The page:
Thus far, while still subscribing to gender binary, Nintendo has been pretty open to letting people appear and act how they like in these sorts of titles. But then we go and look at the Fire Emblem controversy, where same-sex options not only don’t exist but are explicitly denied in the game’s manual.

A game company has a responsibility to make sure their product is functional. Nobody is debating that. But why are same-sex relationships not a part of the game to begin with? Why were they only made possible because players tricked the system?

Perhaps we can look to genre? Fire Emblem is a story-driven RPG, so perhaps same-sex relations don’t fit that story. It’s a lazy cop-out but one I can wrap my head around. Mostly. Disney Magical World, Animal Crossing, and Tomodachi Life on the other hand are all supposed to be about representing oneself within an open game world. The stories are about the players, not fictional characters. Unlike Marth and Chrom of Fire Emblem, created by someone who decided they were straight, the protagonists of these games ARE the players! Tomodachi Life, by including relationship mechanics but limiting the options therein, is the first in this genre to not let the players truly be whom they want to be.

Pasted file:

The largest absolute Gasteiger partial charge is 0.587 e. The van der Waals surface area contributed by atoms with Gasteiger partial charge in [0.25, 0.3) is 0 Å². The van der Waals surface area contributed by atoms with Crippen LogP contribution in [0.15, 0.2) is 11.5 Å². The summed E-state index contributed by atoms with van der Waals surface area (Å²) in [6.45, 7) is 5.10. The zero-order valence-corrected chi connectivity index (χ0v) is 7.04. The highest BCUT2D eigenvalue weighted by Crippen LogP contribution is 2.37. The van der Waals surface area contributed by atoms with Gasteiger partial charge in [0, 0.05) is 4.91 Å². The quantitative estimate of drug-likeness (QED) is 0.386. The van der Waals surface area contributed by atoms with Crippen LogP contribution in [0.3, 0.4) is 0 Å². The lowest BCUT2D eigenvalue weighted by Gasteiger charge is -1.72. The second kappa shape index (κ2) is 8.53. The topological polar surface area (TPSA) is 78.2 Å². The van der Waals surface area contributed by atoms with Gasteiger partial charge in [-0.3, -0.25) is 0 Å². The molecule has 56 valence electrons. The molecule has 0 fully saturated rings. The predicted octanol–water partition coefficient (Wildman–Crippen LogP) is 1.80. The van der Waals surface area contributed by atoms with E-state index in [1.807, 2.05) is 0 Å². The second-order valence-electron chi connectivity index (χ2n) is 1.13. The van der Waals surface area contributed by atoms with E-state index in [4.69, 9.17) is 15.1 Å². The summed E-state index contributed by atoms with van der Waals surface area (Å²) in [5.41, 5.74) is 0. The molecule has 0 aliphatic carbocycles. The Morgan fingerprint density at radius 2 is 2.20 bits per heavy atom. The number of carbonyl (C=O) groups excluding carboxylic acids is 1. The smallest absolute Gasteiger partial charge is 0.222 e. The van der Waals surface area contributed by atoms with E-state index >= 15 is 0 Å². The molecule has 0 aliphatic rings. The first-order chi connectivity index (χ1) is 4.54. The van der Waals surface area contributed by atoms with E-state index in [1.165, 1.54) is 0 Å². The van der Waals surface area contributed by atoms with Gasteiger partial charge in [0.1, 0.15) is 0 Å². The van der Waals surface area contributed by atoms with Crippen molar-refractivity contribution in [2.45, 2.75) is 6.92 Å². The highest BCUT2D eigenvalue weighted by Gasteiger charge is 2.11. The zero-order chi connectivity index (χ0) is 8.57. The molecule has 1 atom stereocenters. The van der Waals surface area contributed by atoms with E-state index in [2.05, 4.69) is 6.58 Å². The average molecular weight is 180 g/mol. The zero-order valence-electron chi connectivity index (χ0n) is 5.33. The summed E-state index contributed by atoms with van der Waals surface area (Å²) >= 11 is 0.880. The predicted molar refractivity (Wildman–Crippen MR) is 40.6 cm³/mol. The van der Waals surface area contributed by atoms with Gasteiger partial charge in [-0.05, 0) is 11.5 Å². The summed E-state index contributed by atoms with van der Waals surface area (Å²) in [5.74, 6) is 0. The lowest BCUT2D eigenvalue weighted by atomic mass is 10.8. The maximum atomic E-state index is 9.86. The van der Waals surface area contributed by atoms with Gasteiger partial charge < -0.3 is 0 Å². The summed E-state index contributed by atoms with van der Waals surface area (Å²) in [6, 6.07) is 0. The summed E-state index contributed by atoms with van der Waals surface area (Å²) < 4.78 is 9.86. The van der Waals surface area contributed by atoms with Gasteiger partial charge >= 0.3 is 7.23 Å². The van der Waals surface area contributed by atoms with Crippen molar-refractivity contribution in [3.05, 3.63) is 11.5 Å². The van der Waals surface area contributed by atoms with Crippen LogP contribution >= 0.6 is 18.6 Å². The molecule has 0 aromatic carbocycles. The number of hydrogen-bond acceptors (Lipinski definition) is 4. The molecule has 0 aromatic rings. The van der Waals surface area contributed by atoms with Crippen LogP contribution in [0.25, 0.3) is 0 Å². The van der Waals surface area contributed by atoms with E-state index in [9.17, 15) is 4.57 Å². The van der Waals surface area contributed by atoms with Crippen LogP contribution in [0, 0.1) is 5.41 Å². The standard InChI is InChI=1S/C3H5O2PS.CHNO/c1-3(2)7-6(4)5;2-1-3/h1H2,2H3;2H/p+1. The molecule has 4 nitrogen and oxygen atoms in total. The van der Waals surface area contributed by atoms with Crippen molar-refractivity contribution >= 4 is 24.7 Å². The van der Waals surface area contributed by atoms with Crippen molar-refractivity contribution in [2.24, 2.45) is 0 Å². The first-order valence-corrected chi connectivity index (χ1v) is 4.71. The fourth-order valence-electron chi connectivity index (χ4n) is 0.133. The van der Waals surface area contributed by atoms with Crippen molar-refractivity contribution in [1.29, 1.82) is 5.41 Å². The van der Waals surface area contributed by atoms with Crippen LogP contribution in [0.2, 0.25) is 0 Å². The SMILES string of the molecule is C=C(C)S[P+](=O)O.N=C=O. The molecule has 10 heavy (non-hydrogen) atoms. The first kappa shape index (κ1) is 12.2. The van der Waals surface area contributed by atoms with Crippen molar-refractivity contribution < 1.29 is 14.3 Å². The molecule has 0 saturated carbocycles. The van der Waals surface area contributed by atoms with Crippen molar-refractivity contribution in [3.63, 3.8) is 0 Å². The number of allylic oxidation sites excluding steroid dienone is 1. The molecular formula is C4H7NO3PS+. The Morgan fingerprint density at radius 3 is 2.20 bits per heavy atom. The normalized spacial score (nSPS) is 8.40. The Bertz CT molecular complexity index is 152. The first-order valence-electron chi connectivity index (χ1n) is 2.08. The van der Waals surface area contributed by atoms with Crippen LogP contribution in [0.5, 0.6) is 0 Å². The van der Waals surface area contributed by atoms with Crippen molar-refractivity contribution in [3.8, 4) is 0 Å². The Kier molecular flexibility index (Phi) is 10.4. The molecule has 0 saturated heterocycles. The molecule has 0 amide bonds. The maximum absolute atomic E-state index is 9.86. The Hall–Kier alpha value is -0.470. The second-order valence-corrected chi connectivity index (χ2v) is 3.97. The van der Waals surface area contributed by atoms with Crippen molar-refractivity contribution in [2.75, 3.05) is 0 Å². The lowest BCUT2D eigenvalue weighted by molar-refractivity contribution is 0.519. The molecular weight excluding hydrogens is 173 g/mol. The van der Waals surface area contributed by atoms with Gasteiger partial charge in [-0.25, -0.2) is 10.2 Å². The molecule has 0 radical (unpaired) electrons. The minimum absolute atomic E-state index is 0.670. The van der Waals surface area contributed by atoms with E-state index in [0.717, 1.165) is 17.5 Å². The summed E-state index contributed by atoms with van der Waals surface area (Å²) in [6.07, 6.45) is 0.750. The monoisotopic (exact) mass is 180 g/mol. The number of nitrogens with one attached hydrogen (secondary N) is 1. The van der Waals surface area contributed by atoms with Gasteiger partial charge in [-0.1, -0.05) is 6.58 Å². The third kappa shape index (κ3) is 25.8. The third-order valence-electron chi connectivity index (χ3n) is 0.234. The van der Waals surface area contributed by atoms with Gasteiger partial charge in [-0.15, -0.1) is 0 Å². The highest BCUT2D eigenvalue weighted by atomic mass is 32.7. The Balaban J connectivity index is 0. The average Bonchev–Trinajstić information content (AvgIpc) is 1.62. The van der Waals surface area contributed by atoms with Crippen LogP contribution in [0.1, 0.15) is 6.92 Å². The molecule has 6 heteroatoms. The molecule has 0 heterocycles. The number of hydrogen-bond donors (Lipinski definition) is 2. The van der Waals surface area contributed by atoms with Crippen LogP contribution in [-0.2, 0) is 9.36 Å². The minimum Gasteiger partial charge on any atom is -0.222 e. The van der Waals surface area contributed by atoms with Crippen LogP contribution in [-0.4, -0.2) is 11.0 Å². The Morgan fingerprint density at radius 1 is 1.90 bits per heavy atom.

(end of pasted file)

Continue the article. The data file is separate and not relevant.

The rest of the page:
I fall back on what I said about the game last year: If a game is going to claim that it’s about daily life, and goes so far as to include relationship building options for otherwise fully customizable characters, then the game should include same-sex options. Otherwise the game, whether intentionally or not, is actively disenfranchising an entire segment of its audience.

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And being disenfranchised is not fun. Certainly not in line with the kind of silly fun that the rest of Tomodachi Life is offering.

Some might argue that cultural views on homosexuality are different in Japan than in the US or Europe, which is a valid point and an easy one to make when considering why same-sex options weren’t included in the original game. So will Nintendo make any changes for its Western releases, in places where same-sex issues are actively discussed, especially in light of the #homokore controversy?

Copeland got an answer to that, as well:

” “Same-sex relationships were not possible in the original software,” Nintendo points out, presumably hinting that no changes have been made in that department.”

It’s unclear if female-looking male or male-looking female Miis will still be a way for gaymers to sneak around the game’s heterocentric design, but one would imagine that they will be considering *that* never caused any technical errors in the first place. Fingers crossed.